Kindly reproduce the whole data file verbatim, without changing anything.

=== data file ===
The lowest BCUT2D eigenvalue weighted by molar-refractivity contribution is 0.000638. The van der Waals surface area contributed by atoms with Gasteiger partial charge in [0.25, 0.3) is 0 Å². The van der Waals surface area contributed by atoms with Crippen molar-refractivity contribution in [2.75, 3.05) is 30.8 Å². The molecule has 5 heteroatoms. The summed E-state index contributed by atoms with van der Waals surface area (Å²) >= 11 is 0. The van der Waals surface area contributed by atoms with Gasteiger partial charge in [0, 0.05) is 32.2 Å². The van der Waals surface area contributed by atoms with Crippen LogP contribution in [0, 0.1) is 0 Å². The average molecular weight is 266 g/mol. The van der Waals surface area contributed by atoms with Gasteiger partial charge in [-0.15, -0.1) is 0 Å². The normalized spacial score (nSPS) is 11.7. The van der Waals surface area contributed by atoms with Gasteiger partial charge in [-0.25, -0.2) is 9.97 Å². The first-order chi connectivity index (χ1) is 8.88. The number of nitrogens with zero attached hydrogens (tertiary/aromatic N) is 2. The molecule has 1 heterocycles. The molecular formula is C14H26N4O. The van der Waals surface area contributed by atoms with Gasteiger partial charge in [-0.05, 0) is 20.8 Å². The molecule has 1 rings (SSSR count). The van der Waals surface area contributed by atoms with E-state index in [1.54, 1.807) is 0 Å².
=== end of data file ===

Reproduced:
The lowest BCUT2D eigenvalue weighted by molar-refractivity contribution is 0.000638. The van der Waals surface area contributed by atoms with Gasteiger partial charge in [0.25, 0.3) is 0 Å². The van der Waals surface area contributed by atoms with Crippen molar-refractivity contribution in [2.75, 3.05) is 30.8 Å². The molecule has 5 heteroatoms. The summed E-state index contributed by atoms with van der Waals surface area (Å²) >= 11 is 0. The van der Waals surface area contributed by atoms with Gasteiger partial charge in [0, 0.05) is 32.2 Å². The van der Waals surface area contributed by atoms with Crippen LogP contribution in [0, 0.1) is 0 Å². The average molecular weight is 266 g/mol. The van der Waals surface area contributed by atoms with Gasteiger partial charge in [-0.15, -0.1) is 0 Å². The normalized spacial score (nSPS) is 11.7. The van der Waals surface area contributed by atoms with Gasteiger partial charge in [-0.25, -0.2) is 9.97 Å². The first-order chi connectivity index (χ1) is 8.88. The number of nitrogens with zero attached hydrogens (tertiary/aromatic N) is 2. The molecule has 1 heterocycles. The molecular formula is C14H26N4O. The van der Waals surface area contributed by atoms with Gasteiger partial charge in [-0.05, 0) is 20.8 Å². The molecule has 1 rings (SSSR count). The van der Waals surface area contributed by atoms with E-state index in [1.54, 1.807) is 0 Å².